Illinois Nano EP Seminar Series Fall 2011: Stanford's Ovshinsky's Nerve-cell Analogy and the Field of Amorphous and Disordered Materials
21 Jan 2012 | Online Presentations | Contributor(s): Lillian Hoddeson
University of Illinois at Urbana-Champaign the career of Stanford Ovshinsky, the prolific self-educated inventor of energy and information devices, illustrates how making radical crossdisciplinary analogies can lead to pioneering discoveries in science. Based on his earlier work machining tools and studying neurophysiology, Ovshinsky developed an analogy between a nerve cell and a switch that brought him to discover a class of amorphous and disordered materials with which he created numerous devices that have been in widespread use (including the nickel metal hydride battery, rewritable CDs and DVDs, flat screen liquid crystal displays, phase-change switches, and thin-film amorphous silicon solar panels).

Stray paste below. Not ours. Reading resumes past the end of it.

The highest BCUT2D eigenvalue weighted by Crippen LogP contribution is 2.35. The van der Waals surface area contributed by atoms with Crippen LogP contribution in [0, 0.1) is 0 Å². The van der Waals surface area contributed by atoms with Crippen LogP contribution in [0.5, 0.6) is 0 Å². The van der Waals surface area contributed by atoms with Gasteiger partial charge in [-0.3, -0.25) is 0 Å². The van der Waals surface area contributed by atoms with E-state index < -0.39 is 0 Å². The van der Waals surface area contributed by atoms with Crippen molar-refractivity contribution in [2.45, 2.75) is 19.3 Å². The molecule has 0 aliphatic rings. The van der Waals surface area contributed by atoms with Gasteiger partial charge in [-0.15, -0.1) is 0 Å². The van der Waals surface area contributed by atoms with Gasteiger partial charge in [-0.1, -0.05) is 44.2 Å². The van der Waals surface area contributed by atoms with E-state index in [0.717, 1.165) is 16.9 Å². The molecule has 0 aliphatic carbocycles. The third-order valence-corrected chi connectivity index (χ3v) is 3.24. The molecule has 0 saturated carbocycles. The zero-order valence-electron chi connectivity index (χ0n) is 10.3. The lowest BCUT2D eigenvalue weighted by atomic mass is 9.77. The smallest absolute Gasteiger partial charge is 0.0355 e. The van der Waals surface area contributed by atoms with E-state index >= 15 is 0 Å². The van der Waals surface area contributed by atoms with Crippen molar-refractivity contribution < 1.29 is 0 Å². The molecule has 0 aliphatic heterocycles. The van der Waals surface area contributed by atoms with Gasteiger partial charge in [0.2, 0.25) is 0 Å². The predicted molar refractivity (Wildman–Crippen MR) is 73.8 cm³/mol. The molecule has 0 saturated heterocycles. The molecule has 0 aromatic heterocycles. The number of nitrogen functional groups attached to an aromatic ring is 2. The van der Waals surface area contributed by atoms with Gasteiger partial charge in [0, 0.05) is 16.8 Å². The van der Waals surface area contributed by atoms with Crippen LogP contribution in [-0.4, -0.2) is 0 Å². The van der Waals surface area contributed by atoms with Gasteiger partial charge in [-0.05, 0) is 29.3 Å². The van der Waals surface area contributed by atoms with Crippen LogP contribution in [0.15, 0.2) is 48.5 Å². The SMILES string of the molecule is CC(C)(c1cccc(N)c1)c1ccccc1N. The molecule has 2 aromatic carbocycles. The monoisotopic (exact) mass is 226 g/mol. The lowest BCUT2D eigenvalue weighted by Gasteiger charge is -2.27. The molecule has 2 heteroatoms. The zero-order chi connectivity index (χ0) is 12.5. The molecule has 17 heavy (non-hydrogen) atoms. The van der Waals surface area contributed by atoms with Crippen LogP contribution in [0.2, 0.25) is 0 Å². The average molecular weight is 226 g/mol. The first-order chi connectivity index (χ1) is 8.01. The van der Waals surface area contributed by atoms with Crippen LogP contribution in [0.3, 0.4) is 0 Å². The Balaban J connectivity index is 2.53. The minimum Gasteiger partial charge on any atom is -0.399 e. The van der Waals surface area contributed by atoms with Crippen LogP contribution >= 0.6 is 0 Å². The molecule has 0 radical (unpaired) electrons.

Prof. Lillian Hoddeson, University of Illinois at Urbana-Champaign, Department of History
She is a professor emerita in the department of history at the University of Illinois at Urbana-Champaign. Her areas of expertise are 20th century US science and technology, industrial research, particle physics, solid-state physics, big science, and nuclear weapons.
wrote the book "True Genius: The Life and Science of John Bardeen" with Vicki Daitch in 2002.